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Do I Have to Retire to Be Eligible for Medicare?

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The average retirement age is increasing because many households would not be able to maintain their standard of living in retirement. Meanwhile, healthcare costs continue to rise. Fortunately, you can enroll in Medicare while you are still working. You become eligible for Medicare at age 65, whether or not you are retired. 

What Are the Benefits of Enrolling In Medicare?

Medicare makes healthcare very affordable. Many people pay nothing for Medicare Part A, which covers inpatient services (hospitalization). Most people pay the standard premium amount for Medicare Part B, which covers outpatient services, such as doctor visits and lab work. The standard premium amount for 2021 is $148.50, as stated on medicare.gov

You have a choice between Original Medicare and a Medicare Advantage plan provided by a private insurer. In either case, you pay Part B premiums. Some Medicare Advantage plans charge an additional premium, but these are typically minimal compared to the cost of private health insurance, and some plans charge no additional premium. 

In addition, many states have Medicare Savings Programs (MSPs). For people who qualify, these programs help cover costs such as premiums, deductibles, prescription drugs, copayments, and coinsurance.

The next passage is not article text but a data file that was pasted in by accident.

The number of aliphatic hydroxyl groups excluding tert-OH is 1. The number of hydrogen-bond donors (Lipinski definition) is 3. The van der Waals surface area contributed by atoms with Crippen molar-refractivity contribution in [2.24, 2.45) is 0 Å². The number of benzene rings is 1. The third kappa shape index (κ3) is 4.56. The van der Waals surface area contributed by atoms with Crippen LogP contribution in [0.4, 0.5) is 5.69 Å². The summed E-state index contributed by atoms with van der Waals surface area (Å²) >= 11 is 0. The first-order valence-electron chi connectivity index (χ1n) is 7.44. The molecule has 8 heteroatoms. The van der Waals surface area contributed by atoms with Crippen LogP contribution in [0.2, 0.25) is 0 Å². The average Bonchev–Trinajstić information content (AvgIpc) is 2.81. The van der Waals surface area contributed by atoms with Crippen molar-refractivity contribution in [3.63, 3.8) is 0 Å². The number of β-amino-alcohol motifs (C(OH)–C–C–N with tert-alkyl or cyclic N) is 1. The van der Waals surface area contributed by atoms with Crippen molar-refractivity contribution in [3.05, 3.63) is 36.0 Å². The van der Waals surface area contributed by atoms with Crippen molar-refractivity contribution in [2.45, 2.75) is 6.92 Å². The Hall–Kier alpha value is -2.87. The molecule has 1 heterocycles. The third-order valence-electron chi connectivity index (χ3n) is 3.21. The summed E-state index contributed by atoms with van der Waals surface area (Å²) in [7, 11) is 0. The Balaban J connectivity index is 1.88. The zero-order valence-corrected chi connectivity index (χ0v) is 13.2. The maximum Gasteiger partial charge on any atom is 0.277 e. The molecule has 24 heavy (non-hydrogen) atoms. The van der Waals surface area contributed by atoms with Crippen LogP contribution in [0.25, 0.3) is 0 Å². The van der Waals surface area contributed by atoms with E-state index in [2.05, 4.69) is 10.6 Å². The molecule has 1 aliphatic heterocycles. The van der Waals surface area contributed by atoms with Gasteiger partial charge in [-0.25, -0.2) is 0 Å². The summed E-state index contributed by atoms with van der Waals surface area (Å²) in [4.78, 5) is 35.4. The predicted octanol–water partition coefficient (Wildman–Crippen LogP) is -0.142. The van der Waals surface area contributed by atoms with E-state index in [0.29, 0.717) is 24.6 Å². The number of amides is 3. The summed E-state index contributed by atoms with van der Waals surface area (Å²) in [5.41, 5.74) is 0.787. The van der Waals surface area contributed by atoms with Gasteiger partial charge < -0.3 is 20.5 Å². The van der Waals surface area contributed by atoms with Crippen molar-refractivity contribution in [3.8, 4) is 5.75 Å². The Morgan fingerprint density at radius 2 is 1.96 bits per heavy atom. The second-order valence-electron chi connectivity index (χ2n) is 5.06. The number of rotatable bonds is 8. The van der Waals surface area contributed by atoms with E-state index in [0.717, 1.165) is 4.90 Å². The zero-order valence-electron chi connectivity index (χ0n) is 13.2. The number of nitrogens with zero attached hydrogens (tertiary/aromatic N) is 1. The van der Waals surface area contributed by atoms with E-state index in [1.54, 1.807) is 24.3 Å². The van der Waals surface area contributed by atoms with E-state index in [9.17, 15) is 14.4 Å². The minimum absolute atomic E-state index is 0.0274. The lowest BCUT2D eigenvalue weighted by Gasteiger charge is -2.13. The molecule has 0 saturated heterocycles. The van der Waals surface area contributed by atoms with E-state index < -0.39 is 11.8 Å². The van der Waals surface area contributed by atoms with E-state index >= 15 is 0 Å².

What If I Have Employer-Sponsored Group Health Insurance?

If you are still working when you turn 65 and have group health coverage through your employer, you have the option to keep your employer-sponsored health insurance instead of enrolling in Medicare right away. However, that could cost you money in the long run. When you decide to retire at a later date and need Medicare coverage, you will have to pay a penalty. 

For Medicare Part B, the penalty is 10% for each 12-month period you were eligible to enroll but did not. For example, if you continued with your group health plan for three full 12-month periods after you became eligible for Medicare, when you eventually enrolled, you would have to pay an additional 30% for Part B premiums. In most cases, this penalty continues to be imposed for as long as you have Medicare – or the rest of your life.

Which Is Better: Original Medicare or a Medicare Advantage Plan?

There are pros and cons with both Medicare options. One advantage of Original Medicare is the freedom to choose your own doctors and hospitals from any Medicare providers, anywhere in the country. You don’t need a referral from your primary care physician (PCP) to see a specialist. On the downside, you must meet a deductible before coverage begins, and then pay 20% of the cost for Part B services. There is no cap on out-of-pocket costs with Original Medicare, but you can purchase a Medigap plan to help cover these expenses.

Medicare Advantage HMO and PPO plans do not allow as much freedom of choice in providers, and you may need a referral to see a specialist. There is no deductible to meet, but there are co-pays for emergency room, urgent care, and specialist visits. These plans have out-of-pocket caps, but they can run as high as $6,700.

Our agent can help you determine which Medicare option is best for you.

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